Capital Fringe 2014 Review: ‘Miss Emma’s Matchmaking Agency for Literary Characters’

Print Friendly, PDF & Email

FOUR-AND-A-HALF-STARS11.gif
(Best of the Capital Fringe)

A modern incarnation of Emma Woodhouse runs a matchmaking business for literary lonely heats. With a little harmless manipulation and some help from a less-than-enthusiastic assistant, she attempts to find love for everyone. What could possibly go wrong?

miss-emma

Just the name of the Ad Hoc Players’ new play was enough to get me excited. For literary geeks like me, just the idea of seeing favorite characters come to life onstage in awkward and adorable situations can induce fits of happy shrieking noises and many purchased tickets. Seeing names like Dorian Gray, Holden Caulfield, and Sherlock Holmes in the program had me on the edge of my seat before the house lights even went down. It would have been difficult for Miss Emma’s to disappoint me, but the witty comedy actually managed to exceed my expectations.

Much like the popular web series Emma Approved, the play’s premise brings the nosy Austen heroine into the modern world as a matchmaker. Emma Woodhouse’s self-assured and self-deluding fix-it-all attitude fits well into the age of startups and new small businesses. But rather than focusing on Emma’s story alone, Miss Emma’s mashes up a huge cast of other literary characters, playing them off against each other to brilliant effect. Take for example Don Juan, played with eyebrow-wiggling excellence by Ahmad Helmy. Sent to work community service hours with Miss Emma’s service in an attempt to get his hands on Helen of Troy’s contact information, Juan brings in the perfect amount of relaxed cynicism to throw a wrench in Emma’s perfect world. Emma, played by Lilian Oben, is admirably represented, presenting herself as smart and competent but throwing in little tics, like calling characters by their title (Don, Captain, Prince) instead of their name, or dealing with problems with denial and ice cream, that make her a dead ringer for the lovably ridiculous heroine.

The majority of the play involves a parade of zany portraits (no Dorian pun intended) of literary favorites, and the variation and quality of the portrayals is truly top-notch. From a converse-clad Holden Caulfield sulking on the floor thinking “deep goddamned thoughts” to Captain Ahab bellowing hysterically about whales, the spot-on character’s traits in contrast to modern ideas and Emma’s inability to deal with them make for great comedy. Even the characters I didn’t know were well-played enough to get some good laughs. I also loved the way the characters were treated in context. Rather than mocking overly dramatic characters like Esther Greenwood or Daisy Buchannan with a contrasting “straight man” questioning their romantic bent, the play combines literary characters with the streamlined, modern goal of a matchmaking service. This makes for some funny contrasts without marring the play’s general acceptance of men who don’t age or women who murdered their children.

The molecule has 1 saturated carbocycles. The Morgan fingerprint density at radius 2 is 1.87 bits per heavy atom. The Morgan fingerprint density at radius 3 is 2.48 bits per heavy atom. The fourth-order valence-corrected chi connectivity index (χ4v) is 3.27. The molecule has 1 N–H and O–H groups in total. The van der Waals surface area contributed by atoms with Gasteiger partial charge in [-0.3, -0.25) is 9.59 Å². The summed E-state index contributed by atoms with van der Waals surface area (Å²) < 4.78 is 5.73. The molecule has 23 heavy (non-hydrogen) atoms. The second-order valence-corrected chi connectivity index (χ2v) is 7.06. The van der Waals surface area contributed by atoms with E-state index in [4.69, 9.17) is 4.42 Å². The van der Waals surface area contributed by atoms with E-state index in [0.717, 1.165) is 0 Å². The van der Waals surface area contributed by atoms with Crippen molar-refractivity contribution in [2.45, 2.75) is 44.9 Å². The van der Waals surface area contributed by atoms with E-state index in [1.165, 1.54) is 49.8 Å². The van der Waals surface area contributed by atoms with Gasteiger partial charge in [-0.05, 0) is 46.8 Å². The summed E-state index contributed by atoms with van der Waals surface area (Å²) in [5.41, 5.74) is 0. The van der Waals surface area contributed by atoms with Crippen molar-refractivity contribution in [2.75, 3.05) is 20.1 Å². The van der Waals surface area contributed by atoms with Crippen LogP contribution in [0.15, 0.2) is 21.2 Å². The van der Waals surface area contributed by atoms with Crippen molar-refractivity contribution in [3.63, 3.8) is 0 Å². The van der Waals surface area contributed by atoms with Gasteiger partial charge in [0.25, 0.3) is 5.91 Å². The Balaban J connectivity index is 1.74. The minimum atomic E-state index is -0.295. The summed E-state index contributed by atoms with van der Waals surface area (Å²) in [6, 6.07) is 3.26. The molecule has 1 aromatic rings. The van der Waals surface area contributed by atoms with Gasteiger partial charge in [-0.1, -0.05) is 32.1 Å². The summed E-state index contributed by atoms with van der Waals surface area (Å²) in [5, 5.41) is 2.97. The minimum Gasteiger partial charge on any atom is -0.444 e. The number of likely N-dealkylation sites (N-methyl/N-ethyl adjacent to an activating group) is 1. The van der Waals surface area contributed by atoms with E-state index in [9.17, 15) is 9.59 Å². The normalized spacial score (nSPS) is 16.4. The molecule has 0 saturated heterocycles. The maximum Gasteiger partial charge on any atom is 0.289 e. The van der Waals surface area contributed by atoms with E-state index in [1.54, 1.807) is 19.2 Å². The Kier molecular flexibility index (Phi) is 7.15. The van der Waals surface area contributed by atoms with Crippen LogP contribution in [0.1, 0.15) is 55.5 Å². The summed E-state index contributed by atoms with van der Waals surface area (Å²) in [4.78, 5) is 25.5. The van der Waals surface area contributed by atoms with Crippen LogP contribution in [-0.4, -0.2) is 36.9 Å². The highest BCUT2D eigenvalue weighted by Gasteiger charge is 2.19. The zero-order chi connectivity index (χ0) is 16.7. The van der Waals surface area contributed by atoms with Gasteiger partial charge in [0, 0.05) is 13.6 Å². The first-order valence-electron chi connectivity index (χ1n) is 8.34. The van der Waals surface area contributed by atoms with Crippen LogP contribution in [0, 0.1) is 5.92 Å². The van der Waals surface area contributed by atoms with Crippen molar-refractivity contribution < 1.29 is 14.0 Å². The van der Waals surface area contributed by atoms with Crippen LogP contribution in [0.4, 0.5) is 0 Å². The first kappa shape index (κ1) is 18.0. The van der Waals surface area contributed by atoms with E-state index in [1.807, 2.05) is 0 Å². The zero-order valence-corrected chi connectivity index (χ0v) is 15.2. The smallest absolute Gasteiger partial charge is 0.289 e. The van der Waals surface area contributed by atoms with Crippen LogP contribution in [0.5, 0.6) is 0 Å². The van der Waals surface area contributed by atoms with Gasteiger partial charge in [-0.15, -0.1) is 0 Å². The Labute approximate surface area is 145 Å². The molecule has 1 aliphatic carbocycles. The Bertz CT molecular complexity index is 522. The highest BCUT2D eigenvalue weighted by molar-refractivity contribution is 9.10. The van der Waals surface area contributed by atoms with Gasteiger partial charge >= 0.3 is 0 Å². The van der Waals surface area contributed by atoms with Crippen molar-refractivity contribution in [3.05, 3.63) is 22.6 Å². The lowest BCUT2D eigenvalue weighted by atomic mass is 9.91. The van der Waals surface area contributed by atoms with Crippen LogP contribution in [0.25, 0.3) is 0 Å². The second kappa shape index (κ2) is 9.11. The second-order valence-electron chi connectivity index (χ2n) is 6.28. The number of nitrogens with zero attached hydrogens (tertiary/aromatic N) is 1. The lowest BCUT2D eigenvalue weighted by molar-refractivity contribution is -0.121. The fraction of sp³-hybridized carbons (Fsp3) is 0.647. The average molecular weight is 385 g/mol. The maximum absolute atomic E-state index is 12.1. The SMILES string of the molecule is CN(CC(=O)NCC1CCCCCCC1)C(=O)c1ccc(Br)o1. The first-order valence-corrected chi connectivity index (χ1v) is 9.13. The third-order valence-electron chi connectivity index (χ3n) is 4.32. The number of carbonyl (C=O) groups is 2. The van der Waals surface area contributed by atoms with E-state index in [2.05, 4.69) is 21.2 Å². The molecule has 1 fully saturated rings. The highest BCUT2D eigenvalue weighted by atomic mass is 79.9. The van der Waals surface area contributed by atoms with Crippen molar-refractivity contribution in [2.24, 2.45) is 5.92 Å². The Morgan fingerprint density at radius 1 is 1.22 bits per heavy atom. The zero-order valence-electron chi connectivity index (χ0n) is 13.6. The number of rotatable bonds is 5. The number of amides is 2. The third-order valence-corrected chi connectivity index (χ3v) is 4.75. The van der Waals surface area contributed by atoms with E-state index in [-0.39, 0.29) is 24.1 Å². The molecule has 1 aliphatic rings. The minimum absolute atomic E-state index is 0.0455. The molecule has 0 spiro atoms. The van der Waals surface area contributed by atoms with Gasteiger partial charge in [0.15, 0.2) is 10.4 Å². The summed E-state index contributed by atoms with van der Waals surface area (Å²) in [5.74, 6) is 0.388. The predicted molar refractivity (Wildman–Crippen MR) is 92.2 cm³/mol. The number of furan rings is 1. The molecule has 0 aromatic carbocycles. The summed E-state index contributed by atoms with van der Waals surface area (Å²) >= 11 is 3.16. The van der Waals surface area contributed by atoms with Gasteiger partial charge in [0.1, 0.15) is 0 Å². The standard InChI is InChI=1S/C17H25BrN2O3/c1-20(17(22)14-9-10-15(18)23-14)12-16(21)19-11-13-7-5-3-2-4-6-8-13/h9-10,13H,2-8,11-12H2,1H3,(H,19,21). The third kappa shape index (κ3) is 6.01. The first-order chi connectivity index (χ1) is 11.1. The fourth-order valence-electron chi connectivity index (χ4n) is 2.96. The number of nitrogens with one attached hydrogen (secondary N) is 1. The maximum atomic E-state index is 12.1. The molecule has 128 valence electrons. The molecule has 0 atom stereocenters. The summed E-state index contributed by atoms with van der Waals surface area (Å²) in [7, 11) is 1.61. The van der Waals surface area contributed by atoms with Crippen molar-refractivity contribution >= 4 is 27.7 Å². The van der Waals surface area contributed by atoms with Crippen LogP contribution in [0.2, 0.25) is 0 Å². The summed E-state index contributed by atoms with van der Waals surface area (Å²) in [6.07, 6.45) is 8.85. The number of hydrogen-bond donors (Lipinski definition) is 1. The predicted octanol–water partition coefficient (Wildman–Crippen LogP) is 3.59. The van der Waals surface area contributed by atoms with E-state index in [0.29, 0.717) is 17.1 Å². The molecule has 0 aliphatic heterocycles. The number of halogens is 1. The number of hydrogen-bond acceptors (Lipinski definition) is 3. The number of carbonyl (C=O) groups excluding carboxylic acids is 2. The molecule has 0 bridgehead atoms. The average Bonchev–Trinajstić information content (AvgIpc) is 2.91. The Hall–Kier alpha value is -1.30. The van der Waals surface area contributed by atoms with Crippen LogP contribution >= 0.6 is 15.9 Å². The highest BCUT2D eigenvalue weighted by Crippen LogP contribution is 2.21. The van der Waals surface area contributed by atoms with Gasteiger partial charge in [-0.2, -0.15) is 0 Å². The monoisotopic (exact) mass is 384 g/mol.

Under Emma’s desperate coaxing, Holden’s wish to be a “catcher in the rye” becomes a career goal to work with children, and Captain Ahab and Medea can bond over shared interest in vengeance. The zany plethora of personalities found in classic works maps well onto the strange group of people one would expect turning to a matchmaking service in a last-ditch act of dating desperation. The performances are excellent, and clever costuming and character choices disguised the small cast to the point that I didn’t realize Daisy and Esther were the same actress until halfway through the performance.

The play also benefits from snappy writing. Wordplay, puns, and quick references rush by at the perfect pace to keep the audience entertained and on their toes. Snappy lines like Emma’s maxim, “Minced pies are delicious. Minced words are dreadful. I may eat my words, but I never mince them,” sparkled and made the whole piece feel intelligent and sleek. Jokes about the Victorian repressed id and myriad references to a vast literary canon kept the humor smart enough to be interesting and familiar to its target audience.

However, the use of 19th century novels and other classic works lends itself to cliché, and Miss Emma is not exempt from the problem. The lead character’s desire for her literal Prince Charming struck me as a hackneyed motivation for starting a matchmaking agency, and Emma Woodhouse is far to nosy and meddling to be content only with matching herself. Her desire to mess with other people and arrange their lives as she sees fit should have been more central, with the prince, in her eyes, as an added bonus. The inevitable reversals and eye-opening moment for Emma are also necessary for her character, but the ending proved disappointingly predictable, following a similar pattern not only to the source material, but also virtually every romance ever told.

However, the slight letdown I felt at the simple wrap-up (which could have been livened by a reappearance of some of the other characters, perhaps in new matches of their own) was still overshadowed by the incredible buzz I got from seeing my literary favorites find love and disaster in a masterfully crafted comedy that had its well-read audience rolling in the aisles.

Running Time: 75 minutes.

Miss Emma’s Matchmaking Agency for Literary Characters plays through July 26, 2014 at Atlas Performing Arts Center’s Lang Theatre-1333 H Street NE, in Washington, DC. For information and to purchase tickets, go to their Capital Fringe page.

 

, , , , , , , , , , , , , , , , , , , , , , , , , , , , , , , , , , , , , , , , , , , ,

Comments are closed.